Thursday, December 21, 2017

The saga of Bruce Wansink: an observation about academic publishing reality leads to questions in the science of pizza buffets

On the subject of "Retraction Watch," a list of the "top ten" retractions of 2017 was compiled.

One of them involved Bruce Wansink of Cornell, which illustrated the curious impact of a blog post of "spinning straw into gold" causing the gold to turn to lead. And the story also involves the issue of "proprietary" data, creating an IP slant. Retraction Watch gave background on the matter of straw to gold:

To Brian Wansink of Cornell University, a blog post he wrote in November, 2016, was a meant as a lesson in productivity: A graduate student who was willing to embrace every research opportunity submitted five papers within six months of arriving to his lab, while a postdoc who declined two chances to analyze a data set left after one year with a small fraction of the grad student’s publications.

But two months and nearly 50 comments on the post later, Wansink — known for so much high-profile nutrition research he’s been dubbed the “Sherlock Holmes of food” — has announced he’s now reanalyzing the data in the papers, and will correct any issues that arise. In the meantime, he had to decline requests to share his raw data, citing its proprietary nature.

As Wansink writes in the second addendum to the November blog post, “The Grad Student Who Never Said ‘No’:” (...)

Of the issue of possible misconduct, see Cornell finds mistakes — not misconduct — in papers by high-profile nutrition researcher

But what was the topic? Perhaps a debate in CRISPR or in superluminal propagation? No. One of
Wansinks papers shows the general area:

Eating Behaviors and the Number of Buffet Trips: An Observational Study at All-You-Can-Eat Chinese Restaurants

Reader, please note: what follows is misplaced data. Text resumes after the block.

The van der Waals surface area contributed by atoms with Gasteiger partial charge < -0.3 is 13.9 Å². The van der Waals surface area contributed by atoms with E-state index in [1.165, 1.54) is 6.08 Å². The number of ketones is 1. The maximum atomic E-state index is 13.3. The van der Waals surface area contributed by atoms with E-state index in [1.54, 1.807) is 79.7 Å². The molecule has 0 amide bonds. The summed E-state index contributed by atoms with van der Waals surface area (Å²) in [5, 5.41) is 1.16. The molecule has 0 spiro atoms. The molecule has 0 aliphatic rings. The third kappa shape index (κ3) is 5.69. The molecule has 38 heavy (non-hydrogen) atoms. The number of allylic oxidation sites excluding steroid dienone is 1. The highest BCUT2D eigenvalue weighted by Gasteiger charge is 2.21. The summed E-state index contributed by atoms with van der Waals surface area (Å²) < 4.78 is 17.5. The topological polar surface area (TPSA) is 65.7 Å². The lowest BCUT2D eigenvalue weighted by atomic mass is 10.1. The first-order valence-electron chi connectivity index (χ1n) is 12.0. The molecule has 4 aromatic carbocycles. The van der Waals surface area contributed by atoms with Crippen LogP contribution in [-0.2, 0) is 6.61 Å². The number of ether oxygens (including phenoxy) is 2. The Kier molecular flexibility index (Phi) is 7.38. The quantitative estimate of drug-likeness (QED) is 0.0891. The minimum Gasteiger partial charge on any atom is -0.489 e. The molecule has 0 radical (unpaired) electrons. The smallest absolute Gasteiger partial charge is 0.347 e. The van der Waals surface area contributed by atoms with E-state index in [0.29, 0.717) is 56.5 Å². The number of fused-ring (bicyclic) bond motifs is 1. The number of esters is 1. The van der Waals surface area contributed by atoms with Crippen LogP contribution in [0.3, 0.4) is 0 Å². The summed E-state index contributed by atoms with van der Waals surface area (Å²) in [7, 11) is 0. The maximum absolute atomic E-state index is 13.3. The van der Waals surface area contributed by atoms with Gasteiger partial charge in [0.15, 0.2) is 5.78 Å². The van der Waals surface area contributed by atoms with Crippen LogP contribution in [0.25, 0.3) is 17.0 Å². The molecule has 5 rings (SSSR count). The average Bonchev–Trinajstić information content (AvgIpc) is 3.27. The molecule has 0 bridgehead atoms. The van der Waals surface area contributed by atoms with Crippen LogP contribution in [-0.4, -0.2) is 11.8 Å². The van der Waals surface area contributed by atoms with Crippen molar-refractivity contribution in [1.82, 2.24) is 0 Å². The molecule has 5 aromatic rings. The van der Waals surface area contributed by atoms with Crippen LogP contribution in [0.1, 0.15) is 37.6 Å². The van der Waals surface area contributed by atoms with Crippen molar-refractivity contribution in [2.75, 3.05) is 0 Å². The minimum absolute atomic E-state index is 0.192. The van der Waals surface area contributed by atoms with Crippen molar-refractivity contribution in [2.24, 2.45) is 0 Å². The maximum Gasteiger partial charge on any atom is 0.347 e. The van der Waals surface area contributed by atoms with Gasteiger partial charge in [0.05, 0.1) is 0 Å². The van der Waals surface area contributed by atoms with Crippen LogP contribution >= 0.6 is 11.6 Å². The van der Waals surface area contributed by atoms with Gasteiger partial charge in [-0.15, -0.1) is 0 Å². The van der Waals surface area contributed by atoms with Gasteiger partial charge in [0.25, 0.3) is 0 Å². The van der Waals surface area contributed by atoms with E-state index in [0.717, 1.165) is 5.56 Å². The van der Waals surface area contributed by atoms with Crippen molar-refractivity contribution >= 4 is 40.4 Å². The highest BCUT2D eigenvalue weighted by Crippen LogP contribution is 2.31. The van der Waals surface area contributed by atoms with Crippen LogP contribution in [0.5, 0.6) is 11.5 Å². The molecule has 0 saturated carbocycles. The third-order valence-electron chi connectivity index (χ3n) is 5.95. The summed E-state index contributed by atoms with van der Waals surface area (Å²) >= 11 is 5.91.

Of the retraction/correction issues, the problematic papers related specifically to Italian buffets.
See for example Statistical heartburn: An attempt to digest four pizza publications from the Cornell Food and Brand Lab

Jesse Singhal of The Cut wrote:

Along those same lines, lower-level researchers working at Cornell’s lab, and at others like it, face some brutal incentives of their own. Wansink himself made that clear in one of his addenda. “For Post-docs, publishing is make-or-break — it determines whether they stay in academia or they struggle in academia,” he wrote. “Metaphorically, if they can’t publish enough to push past the academic gravitational pull as a post-doc, they’ll have to unfairly fight gravity until they find the right fit. Some post-docs are willin[g] to make huge sacrifices for productivity because they think it’s probably their last chance. For many others, these sacrifices aren’t worth it.” Of course, the sacrifices also aren’t worth it if they lead to a bunch of mangled papers.

One article that was retracted: Low prices and high regret: how pricing influences regret at all-you-can-eat buffets, by Özge Siğirci and Brian Wansink in BMC Nutrition.

A post at has the text:

A lot has happened since BW [Bruce Wansink] posted the above mentioned blog post in November 2016. The short version is that we (Nick Brown, Jordan Anaya, and me) privately contacted him about a wide range of errors and inconsistencies (more on that later) that we spotted in the four papers that he mentioned in the blogpost. Although he initially responded to our emails, and even offered me to co-author a paper with him (?), he stopped replying after it was made clear that we wanted to see the data to assess the source of the apparent inconsistencies in his papers.